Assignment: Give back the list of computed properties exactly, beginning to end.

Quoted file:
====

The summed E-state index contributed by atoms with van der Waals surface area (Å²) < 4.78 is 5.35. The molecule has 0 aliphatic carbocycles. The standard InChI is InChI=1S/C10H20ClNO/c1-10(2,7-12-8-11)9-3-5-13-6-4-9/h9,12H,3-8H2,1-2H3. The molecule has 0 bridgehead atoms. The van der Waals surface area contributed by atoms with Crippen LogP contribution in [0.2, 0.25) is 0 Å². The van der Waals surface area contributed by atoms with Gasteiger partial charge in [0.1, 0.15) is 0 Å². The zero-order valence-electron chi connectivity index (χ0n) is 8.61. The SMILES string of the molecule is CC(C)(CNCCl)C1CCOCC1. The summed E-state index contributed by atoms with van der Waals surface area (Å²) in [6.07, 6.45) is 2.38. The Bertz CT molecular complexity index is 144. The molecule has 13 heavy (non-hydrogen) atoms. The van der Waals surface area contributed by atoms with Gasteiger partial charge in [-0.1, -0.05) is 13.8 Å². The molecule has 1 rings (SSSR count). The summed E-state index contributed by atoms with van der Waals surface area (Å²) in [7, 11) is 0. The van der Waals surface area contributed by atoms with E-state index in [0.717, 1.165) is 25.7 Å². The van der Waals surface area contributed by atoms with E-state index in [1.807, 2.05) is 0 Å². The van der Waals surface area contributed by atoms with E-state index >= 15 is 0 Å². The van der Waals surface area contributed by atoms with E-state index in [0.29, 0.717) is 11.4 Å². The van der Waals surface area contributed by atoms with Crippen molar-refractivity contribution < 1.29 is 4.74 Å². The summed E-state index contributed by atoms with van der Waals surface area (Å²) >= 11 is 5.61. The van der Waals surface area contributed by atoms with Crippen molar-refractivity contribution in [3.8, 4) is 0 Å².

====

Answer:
The summed E-state index contributed by atoms with van der Waals surface area (Å²) < 4.78 is 5.35. The molecule has 0 aliphatic carbocycles. The standard InChI is InChI=1S/C10H20ClNO/c1-10(2,7-12-8-11)9-3-5-13-6-4-9/h9,12H,3-8H2,1-2H3. The molecule has 0 bridgehead atoms. The van der Waals surface area contributed by atoms with Crippen LogP contribution in [0.2, 0.25) is 0 Å². The van der Waals surface area contributed by atoms with Gasteiger partial charge in [0.1, 0.15) is 0 Å². The zero-order valence-electron chi connectivity index (χ0n) is 8.61. The SMILES string of the molecule is CC(C)(CNCCl)C1CCOCC1. The summed E-state index contributed by atoms with van der Waals surface area (Å²) in [6.07, 6.45) is 2.38. The Bertz CT molecular complexity index is 144. The molecule has 13 heavy (non-hydrogen) atoms. The van der Waals surface area contributed by atoms with Gasteiger partial charge in [-0.1, -0.05) is 13.8 Å². The molecule has 1 rings (SSSR count). The summed E-state index contributed by atoms with van der Waals surface area (Å²) in [7, 11) is 0. The van der Waals surface area contributed by atoms with E-state index in [0.717, 1.165) is 25.7 Å². The van der Waals surface area contributed by atoms with E-state index in [1.807, 2.05) is 0 Å². The van der Waals surface area contributed by atoms with E-state index >= 15 is 0 Å². The van der Waals surface area contributed by atoms with E-state index in [0.29, 0.717) is 11.4 Å². The van der Waals surface area contributed by atoms with Crippen molar-refractivity contribution < 1.29 is 4.74 Å². The summed E-state index contributed by atoms with van der Waals surface area (Å²) >= 11 is 5.61. The van der Waals surface area contributed by atoms with Crippen molar-refractivity contribution in [3.8, 4) is 0 Å².